However, the Space Station’s managers insist that the Expedition 44 crew on board the orbital outpost have sufficient supplies until late October. Therefore, NASA has not ordered any additional cargo to be taken to the ISS following Sunday’s failure. Even in case of another Progress failure, a Japanese Kounotori HTV-5 cargo vessel is slated to be launched on Aug. 16. It will lift off from the Tanegashima Space Center in Japan for a four-day trip to the station where it will be grappled and berthed to the Earth-facing side of the Harmony node.

On Monday, June 29, the orbital module of the Soyuz-U, containing Progress M-28M, was transported from the spacecraft processing facility for the general integration with the launch vehicle. The next day, the spacecraft was integrated with the rocket in the processing facility. A decision was also made to roll out the Soyuz-U with the Progress cargo craft to the launch pad. The rocket components arrived at Baikonur earlier in the year and went through acceptance testing.

Soyuz-U was rolled out from the integration building to the launch pad on July 1. It was then installed on the launch pad. The rocket was hoisted to a vertical position by a hydraulic lift system, and then rotating platforms moved around the launcher to give workers access to the vehicle final flight preparations.

Countdown initiation occurred eight hours ahead of the Friday’s launch time with the activation of the Soyuz launcher and Progress spacecraft for a last round of checkouts and reconfigurations.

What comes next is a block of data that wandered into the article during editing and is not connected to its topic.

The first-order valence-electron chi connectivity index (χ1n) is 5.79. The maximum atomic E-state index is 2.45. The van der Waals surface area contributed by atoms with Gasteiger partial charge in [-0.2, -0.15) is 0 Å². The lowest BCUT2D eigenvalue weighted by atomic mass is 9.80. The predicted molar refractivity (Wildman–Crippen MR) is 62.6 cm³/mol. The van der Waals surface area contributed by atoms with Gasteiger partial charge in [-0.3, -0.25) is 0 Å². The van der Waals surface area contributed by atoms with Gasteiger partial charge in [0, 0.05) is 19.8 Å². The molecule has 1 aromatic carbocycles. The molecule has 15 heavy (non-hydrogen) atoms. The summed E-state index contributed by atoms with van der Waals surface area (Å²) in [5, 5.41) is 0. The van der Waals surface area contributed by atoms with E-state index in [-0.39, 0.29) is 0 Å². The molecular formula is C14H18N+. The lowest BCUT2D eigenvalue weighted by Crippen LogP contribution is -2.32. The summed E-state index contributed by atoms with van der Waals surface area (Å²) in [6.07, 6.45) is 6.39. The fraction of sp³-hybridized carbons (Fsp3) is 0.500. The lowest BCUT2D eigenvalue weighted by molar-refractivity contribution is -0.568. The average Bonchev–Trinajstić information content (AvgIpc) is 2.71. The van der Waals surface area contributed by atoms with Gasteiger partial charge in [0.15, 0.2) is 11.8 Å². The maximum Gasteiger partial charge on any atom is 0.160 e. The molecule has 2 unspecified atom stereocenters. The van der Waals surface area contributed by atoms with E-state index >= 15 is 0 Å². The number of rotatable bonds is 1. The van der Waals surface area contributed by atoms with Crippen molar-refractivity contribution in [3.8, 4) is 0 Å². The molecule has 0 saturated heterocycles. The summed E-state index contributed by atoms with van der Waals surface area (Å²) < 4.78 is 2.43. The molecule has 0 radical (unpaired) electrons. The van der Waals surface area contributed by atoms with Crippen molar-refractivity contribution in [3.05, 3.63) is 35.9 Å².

Soyuz-U rocket with the Progress M-28M spacecraft awaiting launch.

Soyuz-U rocket with the Progress M-28M spacecraft awaiting launch. Photo Credit:

The Progress cargo module is similar in construction to the crewed Soyuz spacecraft’s orbital module. The spacecraft docks automatically to the space station and there is also a backup remote control docking system.

Progress is composed of three components: the Cargo Module, Refueling Module, and Instrument-Service Module.

The Cargo Module carries pressurized cargo which the crew transfers to the station through the docking hatch. After the module is unloaded, trash, unwanted equipment, and wastewater can be loaded into the Progress for disposal when the spacecraft leaves the Station.

The Progress M-28M spacecraft on its route to the ISS is loaded with 1,146 pounds (520 kilograms) of propellant to refuel the Station’s Zvezda service module, 105 pounds (48 kg) of oxygen, 926 pounds (420 kg) of water and 3,071 pounds (1,393 kg) of food, spare parts, logistical items, medical supplies, and experiment hardware – all totaling 5,249 pounds (2,381 kilograms). A successful arrival of the freighter will add about one month to the supply levels of vital logistics such as water and food.

The vehicle will be greeted by Russian cosmonauts Gennady Padalka and Mikhail Kornienko and NASA astronaut Scott Kelly.